On January 29, I wrote something about Derek Bentley, who was executed in 1953 in England for a murder he didn’t commit. He was in police custody when his accomplice in an attempted robbery shot another officer. The reason for his execution was a strange law that held every party involved in a criminal act equally responsible, whether they agreed on the possible outcome or not.
The same thing is happening right now in Texas, the state with the highest executions in the country. Jeff Wood, who will be executed tomorrow unless Texas Governor Rick Perry intervenes, took part in a convenience store robbery in 1996. He waited outside in a car, while his accomplice Daniel Reneau entered the store and subsequently shot the clerk. Reneau was executed in 2002. Wood is facing the death penalty although he didn’t kill anybody; the Texas Penal Code has a law similar to the (long obsolete) British law, called “Law of Parties”. It states that all parties who commit a robbery together are equally responsible should one of them kill a person during the robbery.
The US Supreme Court held that imposition of the death penalty on a person who aids and abets a felony in the course of which a murder is committed by others but who does not himself kill, attempt to kill, or intend to kill violates the 8th and 14th Amendments of the US Constitution. (Edmund v. Florida 458 US 782, 1982)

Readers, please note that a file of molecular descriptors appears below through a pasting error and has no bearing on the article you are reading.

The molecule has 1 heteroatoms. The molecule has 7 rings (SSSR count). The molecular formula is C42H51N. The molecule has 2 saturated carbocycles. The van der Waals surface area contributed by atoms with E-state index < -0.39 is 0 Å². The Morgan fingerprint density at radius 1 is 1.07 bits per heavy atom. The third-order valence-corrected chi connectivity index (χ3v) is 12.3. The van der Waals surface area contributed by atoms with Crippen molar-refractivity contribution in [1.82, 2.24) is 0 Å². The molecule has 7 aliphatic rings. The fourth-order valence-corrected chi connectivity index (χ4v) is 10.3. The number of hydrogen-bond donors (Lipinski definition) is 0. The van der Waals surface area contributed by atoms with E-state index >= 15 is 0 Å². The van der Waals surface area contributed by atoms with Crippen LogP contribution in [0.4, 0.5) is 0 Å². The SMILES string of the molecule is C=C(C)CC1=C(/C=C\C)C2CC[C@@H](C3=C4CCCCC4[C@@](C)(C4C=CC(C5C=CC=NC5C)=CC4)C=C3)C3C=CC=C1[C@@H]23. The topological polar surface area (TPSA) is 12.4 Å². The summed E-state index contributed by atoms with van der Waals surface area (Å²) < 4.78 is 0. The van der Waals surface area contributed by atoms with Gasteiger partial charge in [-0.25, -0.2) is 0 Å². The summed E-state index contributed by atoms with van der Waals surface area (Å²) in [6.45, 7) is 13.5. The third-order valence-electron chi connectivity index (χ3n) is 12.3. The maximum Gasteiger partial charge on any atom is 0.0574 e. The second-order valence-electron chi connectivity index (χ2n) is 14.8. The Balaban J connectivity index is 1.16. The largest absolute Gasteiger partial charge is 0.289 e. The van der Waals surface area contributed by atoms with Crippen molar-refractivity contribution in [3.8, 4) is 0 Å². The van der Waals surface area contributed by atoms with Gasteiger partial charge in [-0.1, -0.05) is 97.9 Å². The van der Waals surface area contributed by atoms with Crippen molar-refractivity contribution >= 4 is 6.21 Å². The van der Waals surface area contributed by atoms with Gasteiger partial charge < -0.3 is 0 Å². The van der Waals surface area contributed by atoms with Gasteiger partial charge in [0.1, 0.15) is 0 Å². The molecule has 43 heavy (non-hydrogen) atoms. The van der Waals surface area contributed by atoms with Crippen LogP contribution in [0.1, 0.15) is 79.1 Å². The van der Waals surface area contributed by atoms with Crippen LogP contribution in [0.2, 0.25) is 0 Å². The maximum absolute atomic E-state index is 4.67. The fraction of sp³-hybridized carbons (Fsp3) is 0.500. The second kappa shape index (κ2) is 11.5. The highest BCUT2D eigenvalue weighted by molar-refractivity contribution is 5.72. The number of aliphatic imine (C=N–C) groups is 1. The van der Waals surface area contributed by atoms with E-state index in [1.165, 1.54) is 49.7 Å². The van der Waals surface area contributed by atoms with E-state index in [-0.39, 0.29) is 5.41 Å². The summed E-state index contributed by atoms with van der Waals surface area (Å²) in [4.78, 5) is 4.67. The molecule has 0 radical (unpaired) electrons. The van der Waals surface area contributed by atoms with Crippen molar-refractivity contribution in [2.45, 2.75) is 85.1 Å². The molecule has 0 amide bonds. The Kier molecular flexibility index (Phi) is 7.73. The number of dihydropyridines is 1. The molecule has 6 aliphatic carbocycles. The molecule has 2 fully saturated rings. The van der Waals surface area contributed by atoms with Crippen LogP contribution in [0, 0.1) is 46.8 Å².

Five years later, the Supreme Court created an exception to this general rule for those guilty of a murder that occurs in the commission of a felony who do not kill or intend to kill, but who have major personal involvement in the felony and display a reckless indifference to human life. (Tison v. Arizona, 481 US 137, 1987)
Clearly, Jeff Wood did not “display a reckless indifference to human life”; he wasn’t even present when the fatal shot was fired. Similar to Derek Bentley, Wood has severe mental, emotional, and learning disabilities. He spent two weeks in a mental hospital before he was considered fit enough to stand trial. His appointed lawyers were highly incompetent. Clearly, Jeff Wood does not deserve to be executed.
If you want to write to Texas’s Governor, sign a petition, or learn more about the case, visit the Save Jeff Wood website.
Of course, I’m opposed to the death penalty per se, even if the REAL criminals, those directly responsible for the death of tens- or hundreds- thousands of people (like the members of the current administration) would ever be brought to justice.